Words & Photos - Matthew Curtis
Beer is a wonderful thing, but brewing it involves getting up at stupid o'clock in the morning. That's why at 6am I'm standing in the lobby of the Park Inn, Aberdeen loosely clutching at a lukewarm cup of coffee. I'm soon joined by the venerated beer writer Adrian Tierney-Jones and young, hot Youtube sensations Brad Evans and Jonny Garrett, otherwise known as The Craft Beer Channel. The four of us have been brought together to help design and brew a beer with perhaps the most important brewery to emerge in the UK within the last decade, Brewdog.
This was a huge deal for me. Before I started writing about beer I spent a lot of time reading about it and I fondly remember observing Zak Avery, Pete Brown and Mark Dredge come together to create a lager called Avery Brown Dredge. I couldn't quite believe that I was here to do something similar.
Even Brewdog's energetic Project Manager Sarah Warman is subdued at this hour as she and her colleague Johnny Moran chaperone us into a taxi. After a short drive through Aberdeen's neat, granite streets and along the gorse bush lined coast that leads to Ellon, we arrive at the giant tin shed that houses Brewdog's sizeable brewhouse. There we're met by lead brewer Nick Zeigler (who incidentally has just parted company with Brewdog to take up a position with Magic Rock) who was to be spearheading todays brew. We're also met by Richard Taylor, who along with Rob Derbyshire of Hopzine, brewed his own collaboration with Brewdog, Dead Metaphor, a couple of years ago before recently being hired by the brewery.
"I tried my very best to stay cool, it would not be pertinent to lose my shit in front of so many Brewdog staffers"
After a short tour of the pilot facility, which sits at the end of the brewery's tap room, Dogtap, we then embark on a very early tasting session. The pilot brewery's fermentation vessels are responsible for increasingly interesting prototype brews. I'd already tasted Brewdog's delicious, deconstructed whiskey sour in its Shepherds Bush bar some weeks ago. Now we were tasting spiced cherry sours, mango gose and even a couple of braggots, beer/mead hybrids that have been brewed in collaboration with Detroit's B. Nektar meadery. Not one of these beers was sub-par, in fact all of them were impressive and this filled me with confidence that our own creation would be a success.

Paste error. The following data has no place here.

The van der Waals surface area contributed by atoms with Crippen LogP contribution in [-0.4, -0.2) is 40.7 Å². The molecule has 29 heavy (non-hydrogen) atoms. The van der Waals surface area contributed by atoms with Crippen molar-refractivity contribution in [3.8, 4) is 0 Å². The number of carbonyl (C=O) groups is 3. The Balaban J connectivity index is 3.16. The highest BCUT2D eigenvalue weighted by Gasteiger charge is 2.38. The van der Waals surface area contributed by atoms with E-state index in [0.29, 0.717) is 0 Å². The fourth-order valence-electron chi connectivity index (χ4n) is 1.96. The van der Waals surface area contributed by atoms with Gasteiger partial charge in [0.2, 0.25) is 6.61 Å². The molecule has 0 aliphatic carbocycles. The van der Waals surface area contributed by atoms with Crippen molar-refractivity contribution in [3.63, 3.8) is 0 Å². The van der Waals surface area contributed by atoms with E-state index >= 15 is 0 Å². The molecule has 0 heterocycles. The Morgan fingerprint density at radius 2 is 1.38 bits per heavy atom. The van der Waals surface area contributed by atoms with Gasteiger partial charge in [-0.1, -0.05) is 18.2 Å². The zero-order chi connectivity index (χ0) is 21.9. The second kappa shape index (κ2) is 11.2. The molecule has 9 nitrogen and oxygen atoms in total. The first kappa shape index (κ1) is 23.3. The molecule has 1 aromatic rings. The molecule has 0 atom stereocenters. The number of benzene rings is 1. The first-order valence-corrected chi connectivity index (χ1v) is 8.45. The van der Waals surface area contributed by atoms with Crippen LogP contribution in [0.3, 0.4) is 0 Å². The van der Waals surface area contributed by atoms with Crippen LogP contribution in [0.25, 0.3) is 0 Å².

In the weeks leading up to our visit the four of us had deliberated via email over what we should brew. We had settled on brewing a Belgian style Tripel but this being Brewdog, it was going to have to be a little bit different. First of all, we had settled on the decision that we wanted to ferment the beer on fruit and peaches were voted as the fruit of choice. It was then suggested that to balance any sweetness from the fruit we should add a small percentage of acidulated malt to the mash in order to lower the beers pH and create a subtle tartness. Thankfully there was to be no arduous peeling and juicing of a thousand peaches as Brewdog use fruit concentrates in any of its beer that receives a fruit addition. Nick also suggested that as well as peach we add some apricot, as this would help to create a more rounded, balanced beer.
With the the final recipe decided upon we headed into the massive brewhouse next door. We strolled past neon lights and graffiti covered walls and up into the malt store where we found several pre-milled sacks of grain ready to be added to the mash. The next few minutes were spent heaving these sacks into the pilot brewery before eventually we started mashing in. Around this time, Brewdog co-founder James Watt arrives holding a pitcher of beer that had been drawn straight from a conditioning tank. This was Born To Die, a brand new double IPA with a very short shelf life, inspired by Stone Brewing's 'Enjoy By' series. One whiff of the beer revealed massive notes of mango, melon and pine, it smelled incredible and tasted just as good. I tried my very best to stay cool, it would not be pertinent to lose my shit in front of so many Brewdog staffers as well as one of its owners, but I was pretty confident I was tasting one of the best beers to have been brewed this year.